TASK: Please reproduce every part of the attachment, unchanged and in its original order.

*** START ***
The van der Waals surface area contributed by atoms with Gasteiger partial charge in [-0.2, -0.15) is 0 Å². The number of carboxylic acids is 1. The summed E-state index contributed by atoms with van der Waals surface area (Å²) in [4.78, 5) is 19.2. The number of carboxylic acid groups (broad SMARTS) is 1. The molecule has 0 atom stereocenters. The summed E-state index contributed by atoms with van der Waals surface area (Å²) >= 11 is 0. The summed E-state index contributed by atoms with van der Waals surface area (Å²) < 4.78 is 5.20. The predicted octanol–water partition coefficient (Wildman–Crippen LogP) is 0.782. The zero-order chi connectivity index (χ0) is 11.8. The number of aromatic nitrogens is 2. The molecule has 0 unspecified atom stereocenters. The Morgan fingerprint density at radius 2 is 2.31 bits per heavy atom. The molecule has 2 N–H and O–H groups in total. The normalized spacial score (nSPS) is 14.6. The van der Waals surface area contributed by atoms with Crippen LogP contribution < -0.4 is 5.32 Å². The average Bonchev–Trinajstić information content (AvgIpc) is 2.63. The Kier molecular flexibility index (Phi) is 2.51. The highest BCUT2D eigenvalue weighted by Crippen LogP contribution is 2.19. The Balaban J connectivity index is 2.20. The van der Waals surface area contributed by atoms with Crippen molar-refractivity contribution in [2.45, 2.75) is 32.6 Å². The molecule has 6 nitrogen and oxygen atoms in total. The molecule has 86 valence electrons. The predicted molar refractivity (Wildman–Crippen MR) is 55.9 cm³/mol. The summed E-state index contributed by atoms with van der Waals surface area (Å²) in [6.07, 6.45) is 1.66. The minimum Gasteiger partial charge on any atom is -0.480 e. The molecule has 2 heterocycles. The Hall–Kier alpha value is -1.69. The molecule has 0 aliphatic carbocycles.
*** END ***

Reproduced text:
The van der Waals surface area contributed by atoms with Gasteiger partial charge in [-0.2, -0.15) is 0 Å². The number of carboxylic acids is 1. The summed E-state index contributed by atoms with van der Waals surface area (Å²) in [4.78, 5) is 19.2. The number of carboxylic acid groups (broad SMARTS) is 1. The molecule has 0 atom stereocenters. The summed E-state index contributed by atoms with van der Waals surface area (Å²) >= 11 is 0. The summed E-state index contributed by atoms with van der Waals surface area (Å²) < 4.78 is 5.20. The predicted octanol–water partition coefficient (Wildman–Crippen LogP) is 0.782. The zero-order chi connectivity index (χ0) is 11.8. The number of aromatic nitrogens is 2. The molecule has 0 unspecified atom stereocenters. The Morgan fingerprint density at radius 2 is 2.31 bits per heavy atom. The molecule has 2 N–H and O–H groups in total. The normalized spacial score (nSPS) is 14.6. The van der Waals surface area contributed by atoms with Crippen LogP contribution < -0.4 is 5.32 Å². The average Bonchev–Trinajstić information content (AvgIpc) is 2.63. The Kier molecular flexibility index (Phi) is 2.51. The highest BCUT2D eigenvalue weighted by Crippen LogP contribution is 2.19. The Balaban J connectivity index is 2.20. The van der Waals surface area contributed by atoms with Crippen molar-refractivity contribution in [2.45, 2.75) is 32.6 Å². The molecule has 6 nitrogen and oxygen atoms in total. The molecule has 86 valence electrons. The predicted molar refractivity (Wildman–Crippen MR) is 55.9 cm³/mol. The summed E-state index contributed by atoms with van der Waals surface area (Å²) in [6.07, 6.45) is 1.66. The minimum Gasteiger partial charge on any atom is -0.480 e. The molecule has 2 heterocycles. The Hall–Kier alpha value is -1.69. The molecule has 0 aliphatic carbocycles.